Thursday, April 02, 2009

HeartSick, by Chelsea Cain

(pb; 2007: first book in the Gretchen Lowell series)

From the back cover:

"Portland detective Archie Sheridan spent years tracking Gretchen Lowell, a beautiful and brutal serial killer. In the end, she was the one who caught him. . . and tortured him. . . and then let him go. Why did Gretchen spare Archie's life and then turn herself in? This is the question that keeps him all night -- and the reason why he has visited Gretchen in prison every week since.

"Meanwhile, another series of Portland murders has Archie working on a brand-new task force. . . and heading straight into the line of fire. The local news is covering the case 24/7, and it's not long before Archie enters a deadly game of cat-and-mouse with the killer -- and his former captor. But this time, it's up to Archie to save himself. . ."


Fast-paced, reader-intriguing novel, this. The characters are fully-realized, the story is ticking-clock gripping: I found the killer to be obvious, but it didn't detract from this otherwise worthwhile read. Not only that, but Cain's backdrop is rich in Portland history and locations, adding to the uncomfortably-humid mood of Heartsick.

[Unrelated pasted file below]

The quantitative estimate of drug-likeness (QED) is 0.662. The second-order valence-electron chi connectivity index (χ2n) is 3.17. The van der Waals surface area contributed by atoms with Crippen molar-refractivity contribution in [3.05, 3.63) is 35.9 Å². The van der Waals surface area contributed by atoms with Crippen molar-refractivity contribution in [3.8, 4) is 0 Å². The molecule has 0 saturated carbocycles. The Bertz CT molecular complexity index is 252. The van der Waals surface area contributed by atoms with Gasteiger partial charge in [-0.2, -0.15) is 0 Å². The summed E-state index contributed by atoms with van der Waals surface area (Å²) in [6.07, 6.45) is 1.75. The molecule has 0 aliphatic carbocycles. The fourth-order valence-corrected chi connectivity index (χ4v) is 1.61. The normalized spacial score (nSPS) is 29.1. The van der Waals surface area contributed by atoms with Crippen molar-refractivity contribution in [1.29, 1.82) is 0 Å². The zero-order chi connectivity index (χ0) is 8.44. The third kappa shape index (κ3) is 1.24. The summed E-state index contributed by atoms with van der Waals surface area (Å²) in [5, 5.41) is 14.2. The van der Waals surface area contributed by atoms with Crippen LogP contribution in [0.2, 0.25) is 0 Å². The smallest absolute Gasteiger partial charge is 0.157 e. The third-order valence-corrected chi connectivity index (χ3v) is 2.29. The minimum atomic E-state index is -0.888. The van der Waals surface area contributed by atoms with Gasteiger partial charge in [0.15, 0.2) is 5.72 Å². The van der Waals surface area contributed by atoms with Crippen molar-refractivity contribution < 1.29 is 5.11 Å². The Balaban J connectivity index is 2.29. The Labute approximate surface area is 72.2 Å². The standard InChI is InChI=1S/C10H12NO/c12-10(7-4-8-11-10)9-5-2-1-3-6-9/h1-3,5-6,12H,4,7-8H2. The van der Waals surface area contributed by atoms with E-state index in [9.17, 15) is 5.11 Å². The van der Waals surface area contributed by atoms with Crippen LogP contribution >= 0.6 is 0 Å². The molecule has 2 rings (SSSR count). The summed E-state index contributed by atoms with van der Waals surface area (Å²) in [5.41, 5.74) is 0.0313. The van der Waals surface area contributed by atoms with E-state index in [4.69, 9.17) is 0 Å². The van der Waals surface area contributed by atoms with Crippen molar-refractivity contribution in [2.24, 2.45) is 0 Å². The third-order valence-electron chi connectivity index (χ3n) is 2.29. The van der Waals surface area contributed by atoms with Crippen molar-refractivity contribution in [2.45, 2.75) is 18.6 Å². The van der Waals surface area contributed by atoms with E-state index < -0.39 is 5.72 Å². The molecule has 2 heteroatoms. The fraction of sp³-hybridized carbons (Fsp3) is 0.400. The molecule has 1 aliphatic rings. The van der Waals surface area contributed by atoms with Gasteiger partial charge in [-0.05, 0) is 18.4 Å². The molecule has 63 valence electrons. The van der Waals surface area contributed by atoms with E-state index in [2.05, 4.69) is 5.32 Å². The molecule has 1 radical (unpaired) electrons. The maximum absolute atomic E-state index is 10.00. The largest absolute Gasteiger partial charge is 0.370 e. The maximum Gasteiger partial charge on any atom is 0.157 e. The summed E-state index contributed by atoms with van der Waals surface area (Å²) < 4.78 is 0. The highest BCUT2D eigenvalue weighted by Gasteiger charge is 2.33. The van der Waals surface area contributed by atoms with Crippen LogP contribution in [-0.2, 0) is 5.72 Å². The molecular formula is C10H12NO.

Gretchen Lowell has the potential to become one of the more distinctive serial killers to come down the Fiction Pike in recent years, if she's handled right in future novels -- she could easily join the ranks of Norman Bates, Dexter Morgan and Hannibal Lecter, whose M.O.s are extensions of their unique personalities.

Check it out!

Followed by Sweetheart.

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